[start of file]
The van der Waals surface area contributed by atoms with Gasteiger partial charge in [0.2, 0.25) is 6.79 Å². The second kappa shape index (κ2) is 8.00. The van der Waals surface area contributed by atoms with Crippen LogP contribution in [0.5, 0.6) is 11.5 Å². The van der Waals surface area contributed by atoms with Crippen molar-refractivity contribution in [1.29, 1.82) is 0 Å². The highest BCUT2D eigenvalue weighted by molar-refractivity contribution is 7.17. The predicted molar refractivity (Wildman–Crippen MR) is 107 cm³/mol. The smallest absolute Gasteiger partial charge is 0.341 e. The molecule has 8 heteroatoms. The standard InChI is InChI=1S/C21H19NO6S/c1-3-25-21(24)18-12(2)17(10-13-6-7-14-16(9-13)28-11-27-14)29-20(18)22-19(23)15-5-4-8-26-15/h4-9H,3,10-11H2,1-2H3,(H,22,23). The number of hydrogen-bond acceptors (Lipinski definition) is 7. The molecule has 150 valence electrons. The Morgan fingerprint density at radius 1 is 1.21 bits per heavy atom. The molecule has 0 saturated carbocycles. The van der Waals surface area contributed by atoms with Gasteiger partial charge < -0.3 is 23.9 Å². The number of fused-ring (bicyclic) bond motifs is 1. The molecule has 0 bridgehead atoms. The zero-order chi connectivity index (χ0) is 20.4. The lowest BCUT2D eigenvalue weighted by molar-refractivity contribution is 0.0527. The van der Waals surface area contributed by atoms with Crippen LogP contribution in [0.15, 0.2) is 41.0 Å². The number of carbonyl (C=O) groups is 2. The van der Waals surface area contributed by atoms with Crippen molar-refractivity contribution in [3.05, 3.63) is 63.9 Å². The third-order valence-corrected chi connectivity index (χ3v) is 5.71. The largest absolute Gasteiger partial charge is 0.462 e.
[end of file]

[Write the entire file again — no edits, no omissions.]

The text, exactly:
The van der Waals surface area contributed by atoms with Gasteiger partial charge in [0.2, 0.25) is 6.79 Å². The second kappa shape index (κ2) is 8.00. The van der Waals surface area contributed by atoms with Crippen LogP contribution in [0.5, 0.6) is 11.5 Å². The van der Waals surface area contributed by atoms with Crippen molar-refractivity contribution in [1.29, 1.82) is 0 Å². The highest BCUT2D eigenvalue weighted by molar-refractivity contribution is 7.17. The predicted molar refractivity (Wildman–Crippen MR) is 107 cm³/mol. The smallest absolute Gasteiger partial charge is 0.341 e. The molecule has 8 heteroatoms. The standard InChI is InChI=1S/C21H19NO6S/c1-3-25-21(24)18-12(2)17(10-13-6-7-14-16(9-13)28-11-27-14)29-20(18)22-19(23)15-5-4-8-26-15/h4-9H,3,10-11H2,1-2H3,(H,22,23). The number of hydrogen-bond acceptors (Lipinski definition) is 7. The molecule has 150 valence electrons. The Morgan fingerprint density at radius 1 is 1.21 bits per heavy atom. The molecule has 0 saturated carbocycles. The van der Waals surface area contributed by atoms with Gasteiger partial charge < -0.3 is 23.9 Å². The number of fused-ring (bicyclic) bond motifs is 1. The molecule has 0 bridgehead atoms. The zero-order chi connectivity index (χ0) is 20.4. The lowest BCUT2D eigenvalue weighted by molar-refractivity contribution is 0.0527. The van der Waals surface area contributed by atoms with Crippen LogP contribution in [0.15, 0.2) is 41.0 Å². The number of carbonyl (C=O) groups is 2. The van der Waals surface area contributed by atoms with Crippen molar-refractivity contribution in [3.05, 3.63) is 63.9 Å². The third-order valence-corrected chi connectivity index (χ3v) is 5.71. The largest absolute Gasteiger partial charge is 0.462 e.